Full Circle

I love being reminded of my last stay in France. It was 25 years ago and I was still a teen, a college junior studying in Bordeaux.

Now it's my last night in Paris as an adult student. I haven't yet started to pack up the belongings I brought with me or the ones I picked up the past 6 weeks abroad. Because of my procrastination, I don't have time to sit and eat a long meal so I found a little Vietnamese place off Rue Mouffetard. The street is teeming with people; I didn't expect the crowds until later in the evening. It's only 715p and the restaurants are filling up.

As I wait for my to-go meal, a couple of young men come in and attempt to speak in French. The server understands enough to realize they want to sit outside. Are these the new wave of students arriving, or the end of the summer travelers, all seeking some comfort food along the journey?

My food is ready. I go to the counter to pay (20% discount because it's takeaway! Perhaps procrastination does pay?) and see this movie poster framed on the wall:

It's for a movie called L'amant –The Lover.
It came out in 1992 with some scandal attached (remember Sharon Stone had just made news with the then-graphic Basic Instinct). It's about a French girl living in Indochine/Vietnam in the '20s. Perhaps because of the press it was receiving, my roommate and I went to see it in a small Bordelais theater.

The poster evokes memories of my year abroad and will now also remind me of my short stay in Paris as a writing student.

Now off to pack… Goodbye, Paris. A la prochaine, 'til we meet again.

Le Resto

On one wall in the kitchen of my furnished Parisien flat is a blackboard. On it, travelers and tourists alike who have slept in the same bed as I have written recommendations and favorite things and “must-sees!”. Tonight, I decided to use the board as my personal Yelp, and chose a restaurant called “Le Resto.”

I was dressed casually, so double-checked with the Internet gods that this was acceptable. It was. I then checked Google Maps while I still had wi-fi.
“Go outside. Turn right.” The screen might as well have added, “Dumb ass” at the end to tell me that I could have walked and found it just as quickly.

I walked in and saw one young man seated by the window. I said Bonsoir trepidatiously, not sure if he was on a break, or a patron. He gave me a blank stare. Then another young man came from the back and walked towards me. I smiled and said Bonsoir again, thinking he surely was the man who would seat me, but he explained in French that he was definitely not. Then, a third man came from the kitchen and told me I could sit anywhere. Clearly he belonged here. He brought me a mid-sized framed chalkboard listing 3 entrees, 3 plats, and 3 dessert choices.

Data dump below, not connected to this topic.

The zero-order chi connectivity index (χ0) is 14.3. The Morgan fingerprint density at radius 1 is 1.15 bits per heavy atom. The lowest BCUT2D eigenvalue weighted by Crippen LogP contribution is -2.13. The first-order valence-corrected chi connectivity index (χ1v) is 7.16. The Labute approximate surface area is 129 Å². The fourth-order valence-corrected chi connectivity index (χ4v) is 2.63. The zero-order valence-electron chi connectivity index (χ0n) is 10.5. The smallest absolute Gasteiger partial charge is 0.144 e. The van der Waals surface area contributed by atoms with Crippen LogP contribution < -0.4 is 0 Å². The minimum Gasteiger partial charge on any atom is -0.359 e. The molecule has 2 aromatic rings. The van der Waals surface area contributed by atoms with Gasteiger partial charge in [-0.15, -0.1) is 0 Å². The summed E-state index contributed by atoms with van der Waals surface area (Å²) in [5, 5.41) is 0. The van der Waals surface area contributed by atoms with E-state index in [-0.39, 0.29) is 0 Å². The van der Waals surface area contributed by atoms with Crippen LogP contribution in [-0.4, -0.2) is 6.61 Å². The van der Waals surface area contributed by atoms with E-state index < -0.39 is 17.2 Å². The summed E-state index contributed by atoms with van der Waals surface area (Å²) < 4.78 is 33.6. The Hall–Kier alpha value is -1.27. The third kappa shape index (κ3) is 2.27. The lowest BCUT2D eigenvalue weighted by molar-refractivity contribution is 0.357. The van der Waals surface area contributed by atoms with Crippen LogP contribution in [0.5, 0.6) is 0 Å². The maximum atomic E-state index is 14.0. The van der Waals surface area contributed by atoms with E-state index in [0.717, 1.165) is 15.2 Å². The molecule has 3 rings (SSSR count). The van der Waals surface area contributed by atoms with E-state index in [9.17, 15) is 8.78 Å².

A woman then ran in and said Bonjour to me in passing. I didn’t say anything, not even sure now who worked here. She then put on a half-apron and came by to take my order. She had just smoked a cigarette, and the smoke was fresh on her breath and fingertips. As the smell dissipated, I found her to be very kind and friendly, though knowing French was an advantage as she didn’t speak English (the fact that she didn’t try to respond to my French in English was a sure sign). The main plats looked too heavy for me, so I asked if I could order each of the three entrees. She said that was fine, but then I changed the order, choosing only two. She silently seemed to agree that was the better choice.

Behind me, I could hear her cutting a baguette and a few seconds later I was presented with its slices in a basket. Quite possibly the freshest bread I’ve received in a non-starred restaurant.

The small space filled up within minutes — some of the patrons were like me, not native French speakers.

My first dish was a cold pea soup. In the middle there was a large dollop of cream. It wasn’t until I dug into the white pile that I saw a sliver of red. Had I accidentally received the “fraises,” one of the dessert choices? No, the kind waitress told me, it was poivres. I thought that meant pepper (as in salt and), and so she further explained they came in red, yellow, and green varieties. Ohhh, bell peppers, I exclaimed. She pulled out her iPhone to validate the words with a photo. It was delicious.

My next course was a soft-boiled egg served with mushrooms and radishes atop an artichoke purée. As I’m a big fan of artichokes, I was a bit disappointed that the only semblance of the vegetable was in non-chewable form. But, the tastes were all great and I found the gray-ish mixture of yolk and purée to be a perfect partner to my baguette slices.

My dessert, which I chose after my first two entrees, was a “Charlotte,” a chocolate cake filled with whipped cream and topped with strawberries and a verline (vernil? Sorry, I didn’t make note of the spelling and now can’t find the appropriate word) infused scoop of ice cream. The chocolate cake was actually purple, likely another infusion, but a bit dry. I ate the ice cream and some of the strawberries and then asked for the check. The waitress was concerned I didn’t like the dessert, and I accidentally agreed with her that I did not, instead of just saying I was too full.

Two entrees and a dessert came out to 31 Euros (10 + 10 + 11). The check was presented in a cute little bucket, accompanied by two caramels.

I left a mix of bills and coins and got up to leave, making sure to catch the waitress’ eye and to move out of the way so she could carry another table’s dishes to the back. I said, “Merci, au revoir,” dutifully. She told me in French we should “faire la bise,” so we kissed each other’s cheeks and said a more intimate goodbye. I have never felt more like a local.